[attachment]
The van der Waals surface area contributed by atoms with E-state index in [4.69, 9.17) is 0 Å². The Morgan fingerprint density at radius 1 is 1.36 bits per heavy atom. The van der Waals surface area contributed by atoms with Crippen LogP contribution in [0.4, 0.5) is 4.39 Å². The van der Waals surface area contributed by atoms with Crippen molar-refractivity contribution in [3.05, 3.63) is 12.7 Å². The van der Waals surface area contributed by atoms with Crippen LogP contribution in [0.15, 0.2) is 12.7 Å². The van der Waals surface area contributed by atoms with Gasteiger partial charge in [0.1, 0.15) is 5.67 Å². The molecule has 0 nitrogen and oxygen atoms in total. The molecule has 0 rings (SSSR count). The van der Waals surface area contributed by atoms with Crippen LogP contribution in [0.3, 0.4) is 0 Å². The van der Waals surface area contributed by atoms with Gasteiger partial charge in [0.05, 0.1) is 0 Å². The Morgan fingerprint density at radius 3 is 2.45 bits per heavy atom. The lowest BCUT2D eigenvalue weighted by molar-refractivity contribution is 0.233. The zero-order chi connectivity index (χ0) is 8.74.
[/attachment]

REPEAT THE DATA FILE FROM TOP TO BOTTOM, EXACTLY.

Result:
The van der Waals surface area contributed by atoms with E-state index in [4.69, 9.17) is 0 Å². The Morgan fingerprint density at radius 1 is 1.36 bits per heavy atom. The van der Waals surface area contributed by atoms with Crippen LogP contribution in [0.4, 0.5) is 4.39 Å². The van der Waals surface area contributed by atoms with Crippen molar-refractivity contribution in [3.05, 3.63) is 12.7 Å². The van der Waals surface area contributed by atoms with Crippen LogP contribution in [0.15, 0.2) is 12.7 Å². The van der Waals surface area contributed by atoms with Gasteiger partial charge in [0.1, 0.15) is 5.67 Å². The molecule has 0 nitrogen and oxygen atoms in total. The molecule has 0 rings (SSSR count). The van der Waals surface area contributed by atoms with Crippen LogP contribution in [0.3, 0.4) is 0 Å². The van der Waals surface area contributed by atoms with Gasteiger partial charge in [0.05, 0.1) is 0 Å². The Morgan fingerprint density at radius 3 is 2.45 bits per heavy atom. The lowest BCUT2D eigenvalue weighted by molar-refractivity contribution is 0.233. The zero-order chi connectivity index (χ0) is 8.74.